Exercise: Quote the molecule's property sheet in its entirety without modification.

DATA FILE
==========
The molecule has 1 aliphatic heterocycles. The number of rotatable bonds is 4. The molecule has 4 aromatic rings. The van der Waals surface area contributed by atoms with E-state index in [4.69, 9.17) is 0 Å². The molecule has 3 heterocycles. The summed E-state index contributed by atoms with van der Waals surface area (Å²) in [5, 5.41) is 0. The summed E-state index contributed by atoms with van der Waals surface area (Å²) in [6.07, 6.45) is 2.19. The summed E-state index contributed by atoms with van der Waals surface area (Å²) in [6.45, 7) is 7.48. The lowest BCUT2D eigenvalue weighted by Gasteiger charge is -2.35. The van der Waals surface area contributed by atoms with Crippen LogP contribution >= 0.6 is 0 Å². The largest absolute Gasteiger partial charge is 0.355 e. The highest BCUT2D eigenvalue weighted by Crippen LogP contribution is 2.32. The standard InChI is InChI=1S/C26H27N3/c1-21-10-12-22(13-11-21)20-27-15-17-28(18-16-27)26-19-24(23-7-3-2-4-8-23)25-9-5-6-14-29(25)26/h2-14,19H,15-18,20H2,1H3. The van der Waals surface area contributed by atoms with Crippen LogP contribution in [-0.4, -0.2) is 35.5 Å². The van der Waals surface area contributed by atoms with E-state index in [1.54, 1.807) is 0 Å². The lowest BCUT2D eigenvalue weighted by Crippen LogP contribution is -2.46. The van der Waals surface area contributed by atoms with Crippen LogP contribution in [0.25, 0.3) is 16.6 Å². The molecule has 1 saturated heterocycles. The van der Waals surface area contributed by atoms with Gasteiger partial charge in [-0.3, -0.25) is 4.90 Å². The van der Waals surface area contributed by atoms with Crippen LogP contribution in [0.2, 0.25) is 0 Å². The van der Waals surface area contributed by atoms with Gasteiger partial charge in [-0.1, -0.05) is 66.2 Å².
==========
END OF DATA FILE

The molecule has 1 aliphatic heterocycles. The number of rotatable bonds is 4. The molecule has 4 aromatic rings. The van der Waals surface area contributed by atoms with E-state index in [4.69, 9.17) is 0 Å². The molecule has 3 heterocycles. The summed E-state index contributed by atoms with van der Waals surface area (Å²) in [5, 5.41) is 0. The summed E-state index contributed by atoms with van der Waals surface area (Å²) in [6.07, 6.45) is 2.19. The summed E-state index contributed by atoms with van der Waals surface area (Å²) in [6.45, 7) is 7.48. The lowest BCUT2D eigenvalue weighted by Gasteiger charge is -2.35. The van der Waals surface area contributed by atoms with Crippen LogP contribution >= 0.6 is 0 Å². The largest absolute Gasteiger partial charge is 0.355 e. The highest BCUT2D eigenvalue weighted by Crippen LogP contribution is 2.32. The standard InChI is InChI=1S/C26H27N3/c1-21-10-12-22(13-11-21)20-27-15-17-28(18-16-27)26-19-24(23-7-3-2-4-8-23)25-9-5-6-14-29(25)26/h2-14,19H,15-18,20H2,1H3. The van der Waals surface area contributed by atoms with Crippen LogP contribution in [-0.4, -0.2) is 35.5 Å². The van der Waals surface area contributed by atoms with E-state index in [1.54, 1.807) is 0 Å². The lowest BCUT2D eigenvalue weighted by Crippen LogP contribution is -2.46. The van der Waals surface area contributed by atoms with Crippen LogP contribution in [0.25, 0.3) is 16.6 Å². The molecule has 1 saturated heterocycles. The van der Waals surface area contributed by atoms with Gasteiger partial charge in [-0.3, -0.25) is 4.90 Å². The van der Waals surface area contributed by atoms with Crippen LogP contribution in [0.2, 0.25) is 0 Å². The van der Waals surface area contributed by atoms with Gasteiger partial charge in [-0.1, -0.05) is 66.2 Å².